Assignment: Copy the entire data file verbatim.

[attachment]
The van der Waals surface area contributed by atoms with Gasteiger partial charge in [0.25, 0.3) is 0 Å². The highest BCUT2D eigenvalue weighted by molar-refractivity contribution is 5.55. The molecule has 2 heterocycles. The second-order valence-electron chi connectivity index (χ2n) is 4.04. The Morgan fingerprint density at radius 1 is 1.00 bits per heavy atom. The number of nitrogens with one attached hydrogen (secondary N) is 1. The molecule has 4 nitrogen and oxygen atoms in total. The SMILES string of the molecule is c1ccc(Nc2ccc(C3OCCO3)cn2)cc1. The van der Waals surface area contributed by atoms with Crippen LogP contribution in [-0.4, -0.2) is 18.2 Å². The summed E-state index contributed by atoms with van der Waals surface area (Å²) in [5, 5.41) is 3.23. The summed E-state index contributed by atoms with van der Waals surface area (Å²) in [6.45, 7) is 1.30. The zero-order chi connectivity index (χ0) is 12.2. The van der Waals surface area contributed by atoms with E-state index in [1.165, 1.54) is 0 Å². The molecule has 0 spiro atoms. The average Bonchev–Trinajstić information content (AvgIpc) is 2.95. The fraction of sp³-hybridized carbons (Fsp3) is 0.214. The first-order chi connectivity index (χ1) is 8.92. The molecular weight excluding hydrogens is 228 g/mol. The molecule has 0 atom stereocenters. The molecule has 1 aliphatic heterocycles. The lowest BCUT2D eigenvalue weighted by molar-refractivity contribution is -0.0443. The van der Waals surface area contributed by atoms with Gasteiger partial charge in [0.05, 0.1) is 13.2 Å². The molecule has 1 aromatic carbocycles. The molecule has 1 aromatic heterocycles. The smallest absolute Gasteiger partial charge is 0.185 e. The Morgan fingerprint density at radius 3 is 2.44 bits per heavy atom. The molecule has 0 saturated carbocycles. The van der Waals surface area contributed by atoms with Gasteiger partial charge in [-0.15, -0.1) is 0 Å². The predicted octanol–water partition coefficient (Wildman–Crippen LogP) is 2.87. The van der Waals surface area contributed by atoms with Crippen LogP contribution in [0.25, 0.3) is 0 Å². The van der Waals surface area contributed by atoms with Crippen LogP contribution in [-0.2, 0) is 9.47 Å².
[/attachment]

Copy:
The van der Waals surface area contributed by atoms with Gasteiger partial charge in [0.25, 0.3) is 0 Å². The highest BCUT2D eigenvalue weighted by molar-refractivity contribution is 5.55. The molecule has 2 heterocycles. The second-order valence-electron chi connectivity index (χ2n) is 4.04. The Morgan fingerprint density at radius 1 is 1.00 bits per heavy atom. The number of nitrogens with one attached hydrogen (secondary N) is 1. The molecule has 4 nitrogen and oxygen atoms in total. The SMILES string of the molecule is c1ccc(Nc2ccc(C3OCCO3)cn2)cc1. The van der Waals surface area contributed by atoms with Crippen LogP contribution in [-0.4, -0.2) is 18.2 Å². The summed E-state index contributed by atoms with van der Waals surface area (Å²) in [5, 5.41) is 3.23. The summed E-state index contributed by atoms with van der Waals surface area (Å²) in [6.45, 7) is 1.30. The zero-order chi connectivity index (χ0) is 12.2. The van der Waals surface area contributed by atoms with E-state index in [1.165, 1.54) is 0 Å². The molecule has 0 spiro atoms. The average Bonchev–Trinajstić information content (AvgIpc) is 2.95. The fraction of sp³-hybridized carbons (Fsp3) is 0.214. The first-order chi connectivity index (χ1) is 8.92. The molecular weight excluding hydrogens is 228 g/mol. The molecule has 0 atom stereocenters. The molecule has 1 aliphatic heterocycles. The lowest BCUT2D eigenvalue weighted by molar-refractivity contribution is -0.0443. The van der Waals surface area contributed by atoms with Gasteiger partial charge in [0.05, 0.1) is 13.2 Å². The molecule has 1 aromatic carbocycles. The molecule has 1 aromatic heterocycles. The smallest absolute Gasteiger partial charge is 0.185 e. The Morgan fingerprint density at radius 3 is 2.44 bits per heavy atom. The molecule has 0 saturated carbocycles. The van der Waals surface area contributed by atoms with Gasteiger partial charge in [-0.15, -0.1) is 0 Å². The predicted octanol–water partition coefficient (Wildman–Crippen LogP) is 2.87. The van der Waals surface area contributed by atoms with Crippen LogP contribution in [0.25, 0.3) is 0 Å². The van der Waals surface area contributed by atoms with Crippen LogP contribution in [-0.2, 0) is 9.47 Å².